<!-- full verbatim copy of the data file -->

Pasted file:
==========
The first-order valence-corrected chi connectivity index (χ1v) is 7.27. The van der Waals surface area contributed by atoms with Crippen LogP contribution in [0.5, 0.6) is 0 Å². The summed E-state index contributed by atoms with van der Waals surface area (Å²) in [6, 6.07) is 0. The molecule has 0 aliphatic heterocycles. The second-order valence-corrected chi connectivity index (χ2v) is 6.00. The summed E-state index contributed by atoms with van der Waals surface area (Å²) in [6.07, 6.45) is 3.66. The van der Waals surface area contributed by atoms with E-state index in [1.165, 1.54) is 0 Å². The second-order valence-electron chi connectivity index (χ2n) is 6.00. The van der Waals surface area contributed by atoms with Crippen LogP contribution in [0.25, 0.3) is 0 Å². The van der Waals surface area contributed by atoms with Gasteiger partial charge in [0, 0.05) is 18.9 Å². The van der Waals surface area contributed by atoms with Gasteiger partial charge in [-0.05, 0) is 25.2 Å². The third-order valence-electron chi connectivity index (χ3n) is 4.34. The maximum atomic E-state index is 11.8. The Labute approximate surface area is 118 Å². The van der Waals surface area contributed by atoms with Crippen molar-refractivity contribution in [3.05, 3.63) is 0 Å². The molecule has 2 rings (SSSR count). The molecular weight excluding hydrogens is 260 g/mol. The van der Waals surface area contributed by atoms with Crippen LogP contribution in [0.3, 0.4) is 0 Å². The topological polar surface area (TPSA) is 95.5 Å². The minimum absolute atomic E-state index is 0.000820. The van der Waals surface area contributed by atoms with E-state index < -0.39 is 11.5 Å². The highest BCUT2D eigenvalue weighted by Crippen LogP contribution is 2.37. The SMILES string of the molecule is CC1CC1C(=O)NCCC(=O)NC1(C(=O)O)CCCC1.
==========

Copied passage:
The first-order valence-corrected chi connectivity index (χ1v) is 7.27. The van der Waals surface area contributed by atoms with Crippen LogP contribution in [0.5, 0.6) is 0 Å². The summed E-state index contributed by atoms with van der Waals surface area (Å²) in [6, 6.07) is 0. The molecule has 0 aliphatic heterocycles. The second-order valence-corrected chi connectivity index (χ2v) is 6.00. The summed E-state index contributed by atoms with van der Waals surface area (Å²) in [6.07, 6.45) is 3.66. The van der Waals surface area contributed by atoms with E-state index in [1.165, 1.54) is 0 Å². The second-order valence-electron chi connectivity index (χ2n) is 6.00. The van der Waals surface area contributed by atoms with Crippen LogP contribution in [0.25, 0.3) is 0 Å². The van der Waals surface area contributed by atoms with Gasteiger partial charge in [0, 0.05) is 18.9 Å². The van der Waals surface area contributed by atoms with Gasteiger partial charge in [-0.05, 0) is 25.2 Å². The third-order valence-electron chi connectivity index (χ3n) is 4.34. The maximum atomic E-state index is 11.8. The Labute approximate surface area is 118 Å². The van der Waals surface area contributed by atoms with Crippen molar-refractivity contribution in [3.05, 3.63) is 0 Å². The molecule has 2 rings (SSSR count). The molecular weight excluding hydrogens is 260 g/mol. The van der Waals surface area contributed by atoms with Crippen LogP contribution in [0.3, 0.4) is 0 Å². The topological polar surface area (TPSA) is 95.5 Å². The minimum absolute atomic E-state index is 0.000820. The van der Waals surface area contributed by atoms with E-state index < -0.39 is 11.5 Å². The highest BCUT2D eigenvalue weighted by Crippen LogP contribution is 2.37. The SMILES string of the molecule is CC1CC1C(=O)NCCC(=O)NC1(C(=O)O)CCCC1.